There’s always room for God

Today is a good day to think about Jesus and God and the Bible, after all we’ve made the birth of Jesus an international holiday celebrated by 2 billion people worldwide, even people in nations with little or no Christian history or tradition celebrate Christmas.

I find it easier to believe than not believe if only that it adds a little mystery and magic to life. Do I believe God?


Can I prove the existence of God?


But in the end it doesn’t matter whether God exists or not; it only matters if you believe God exists. That’s where the magic and miracles are in the belief.

During his 2005 commencement speech at Kenyon College, David Foster Wallace did a terrific job of encapsulating this in the form of a parable. As Wallace told it:

There are these two guys sitting together in a bar in the remote Alaskan wilderness. One of the guys is religious, the other is an atheist, and the two are arguing about the existence of God with that special intensity that comes after about the fourth beer. And the atheist says: “Look, it’s not like I don’t have actual reasons for not believing in God. It’s not like I haven’t ever experimented with the whole God and prayer thing. Just last month I got caught away from the camp in that terrible blizzard, and I was totally lost and I couldn’t see a thing, and it was fifty below, and so I tried it: I fell to my knees in the snow and cried out ‘Oh, God, if there is a God, I’m lost in this blizzard, and I’m gonna die if you don’t help me.'” And now, in the bar, the religious guy looks at the atheist all puzzled. “Well then you must believe now,” he says, “After all, here you are, alive.” The atheist just rolls his eyes. “No, man, all that was was a couple Eskimos happened to come wandering by and showed me the way back to camp.” [David Foster Wallace’s commencement speech at Kenyon College]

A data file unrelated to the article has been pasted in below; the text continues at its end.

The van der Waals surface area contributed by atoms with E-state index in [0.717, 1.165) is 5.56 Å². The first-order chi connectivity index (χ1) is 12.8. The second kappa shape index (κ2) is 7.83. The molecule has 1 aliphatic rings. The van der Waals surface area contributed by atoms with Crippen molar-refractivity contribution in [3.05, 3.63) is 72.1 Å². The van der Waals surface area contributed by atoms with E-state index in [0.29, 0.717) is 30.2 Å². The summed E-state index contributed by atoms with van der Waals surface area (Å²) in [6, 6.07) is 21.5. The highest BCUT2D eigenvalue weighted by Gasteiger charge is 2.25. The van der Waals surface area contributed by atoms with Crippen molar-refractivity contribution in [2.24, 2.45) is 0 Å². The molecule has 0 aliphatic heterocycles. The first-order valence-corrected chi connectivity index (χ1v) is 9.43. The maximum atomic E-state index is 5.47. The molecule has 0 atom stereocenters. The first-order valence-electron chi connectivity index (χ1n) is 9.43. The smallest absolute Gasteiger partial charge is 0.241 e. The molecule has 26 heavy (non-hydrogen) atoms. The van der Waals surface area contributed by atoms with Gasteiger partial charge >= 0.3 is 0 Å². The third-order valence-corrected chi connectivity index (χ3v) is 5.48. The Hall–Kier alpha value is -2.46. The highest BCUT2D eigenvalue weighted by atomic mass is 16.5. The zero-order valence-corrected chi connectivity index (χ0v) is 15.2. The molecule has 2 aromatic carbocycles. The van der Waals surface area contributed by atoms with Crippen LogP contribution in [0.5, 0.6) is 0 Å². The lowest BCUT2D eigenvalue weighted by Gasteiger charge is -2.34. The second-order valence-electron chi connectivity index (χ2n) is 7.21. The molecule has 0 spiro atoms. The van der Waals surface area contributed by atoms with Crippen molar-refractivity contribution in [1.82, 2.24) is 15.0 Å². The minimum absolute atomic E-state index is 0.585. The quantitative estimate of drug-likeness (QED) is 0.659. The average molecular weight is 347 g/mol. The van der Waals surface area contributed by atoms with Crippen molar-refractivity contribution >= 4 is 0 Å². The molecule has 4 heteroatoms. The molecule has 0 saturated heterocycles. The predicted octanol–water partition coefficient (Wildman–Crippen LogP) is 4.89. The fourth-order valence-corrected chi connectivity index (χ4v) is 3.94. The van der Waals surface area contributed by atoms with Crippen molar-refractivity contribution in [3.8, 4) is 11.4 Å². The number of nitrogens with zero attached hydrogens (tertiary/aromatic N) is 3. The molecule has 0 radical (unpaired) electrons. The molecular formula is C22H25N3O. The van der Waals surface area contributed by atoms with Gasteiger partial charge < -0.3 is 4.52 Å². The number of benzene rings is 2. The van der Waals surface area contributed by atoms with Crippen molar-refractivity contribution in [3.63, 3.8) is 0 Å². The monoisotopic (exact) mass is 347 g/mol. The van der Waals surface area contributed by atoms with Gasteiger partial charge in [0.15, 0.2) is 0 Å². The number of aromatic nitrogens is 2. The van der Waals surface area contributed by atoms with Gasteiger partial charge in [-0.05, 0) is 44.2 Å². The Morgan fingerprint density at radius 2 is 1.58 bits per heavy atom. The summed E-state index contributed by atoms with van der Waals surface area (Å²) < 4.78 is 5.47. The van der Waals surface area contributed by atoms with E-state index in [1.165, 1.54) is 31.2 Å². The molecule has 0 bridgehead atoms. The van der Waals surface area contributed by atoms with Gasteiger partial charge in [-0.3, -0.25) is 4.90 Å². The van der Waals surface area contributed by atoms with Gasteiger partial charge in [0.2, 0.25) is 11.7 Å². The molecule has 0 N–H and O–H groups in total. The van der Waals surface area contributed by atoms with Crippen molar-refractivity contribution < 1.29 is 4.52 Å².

Merry Christmas Peeps,